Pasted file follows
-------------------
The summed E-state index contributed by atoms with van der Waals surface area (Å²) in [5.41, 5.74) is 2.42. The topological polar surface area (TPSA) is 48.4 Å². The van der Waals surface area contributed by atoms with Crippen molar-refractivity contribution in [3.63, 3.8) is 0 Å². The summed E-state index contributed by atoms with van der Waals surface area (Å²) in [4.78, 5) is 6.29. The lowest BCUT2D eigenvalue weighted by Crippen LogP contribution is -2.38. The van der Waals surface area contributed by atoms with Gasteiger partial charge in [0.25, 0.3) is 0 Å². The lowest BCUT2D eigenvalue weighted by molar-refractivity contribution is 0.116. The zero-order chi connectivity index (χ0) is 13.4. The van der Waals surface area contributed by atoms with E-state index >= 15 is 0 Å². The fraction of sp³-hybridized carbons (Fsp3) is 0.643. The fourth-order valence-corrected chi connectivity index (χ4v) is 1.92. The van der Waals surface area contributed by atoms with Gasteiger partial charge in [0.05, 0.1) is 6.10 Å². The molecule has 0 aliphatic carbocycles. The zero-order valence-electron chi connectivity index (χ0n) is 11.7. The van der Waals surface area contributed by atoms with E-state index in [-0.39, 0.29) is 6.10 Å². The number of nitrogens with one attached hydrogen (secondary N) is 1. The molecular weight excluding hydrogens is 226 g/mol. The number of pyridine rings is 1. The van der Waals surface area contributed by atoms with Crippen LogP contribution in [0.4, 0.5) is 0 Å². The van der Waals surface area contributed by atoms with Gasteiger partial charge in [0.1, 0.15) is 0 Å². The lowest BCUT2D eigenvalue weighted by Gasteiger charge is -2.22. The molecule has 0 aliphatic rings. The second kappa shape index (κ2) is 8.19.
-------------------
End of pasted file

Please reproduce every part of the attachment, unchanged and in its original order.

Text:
The summed E-state index contributed by atoms with van der Waals surface area (Å²) in [5.41, 5.74) is 2.42. The topological polar surface area (TPSA) is 48.4 Å². The van der Waals surface area contributed by atoms with Crippen molar-refractivity contribution in [3.63, 3.8) is 0 Å². The summed E-state index contributed by atoms with van der Waals surface area (Å²) in [4.78, 5) is 6.29. The lowest BCUT2D eigenvalue weighted by Crippen LogP contribution is -2.38. The van der Waals surface area contributed by atoms with Gasteiger partial charge in [0.25, 0.3) is 0 Å². The lowest BCUT2D eigenvalue weighted by molar-refractivity contribution is 0.116. The zero-order chi connectivity index (χ0) is 13.4. The van der Waals surface area contributed by atoms with E-state index >= 15 is 0 Å². The fraction of sp³-hybridized carbons (Fsp3) is 0.643. The fourth-order valence-corrected chi connectivity index (χ4v) is 1.92. The van der Waals surface area contributed by atoms with Gasteiger partial charge in [0.05, 0.1) is 6.10 Å². The molecule has 0 aliphatic carbocycles. The zero-order valence-electron chi connectivity index (χ0n) is 11.7. The van der Waals surface area contributed by atoms with E-state index in [-0.39, 0.29) is 6.10 Å². The number of nitrogens with one attached hydrogen (secondary N) is 1. The molecular weight excluding hydrogens is 226 g/mol. The number of pyridine rings is 1. The van der Waals surface area contributed by atoms with Crippen LogP contribution in [0.4, 0.5) is 0 Å². The van der Waals surface area contributed by atoms with Gasteiger partial charge in [0.1, 0.15) is 0 Å². The lowest BCUT2D eigenvalue weighted by Gasteiger charge is -2.22. The molecule has 0 aliphatic rings. The second kappa shape index (κ2) is 8.19.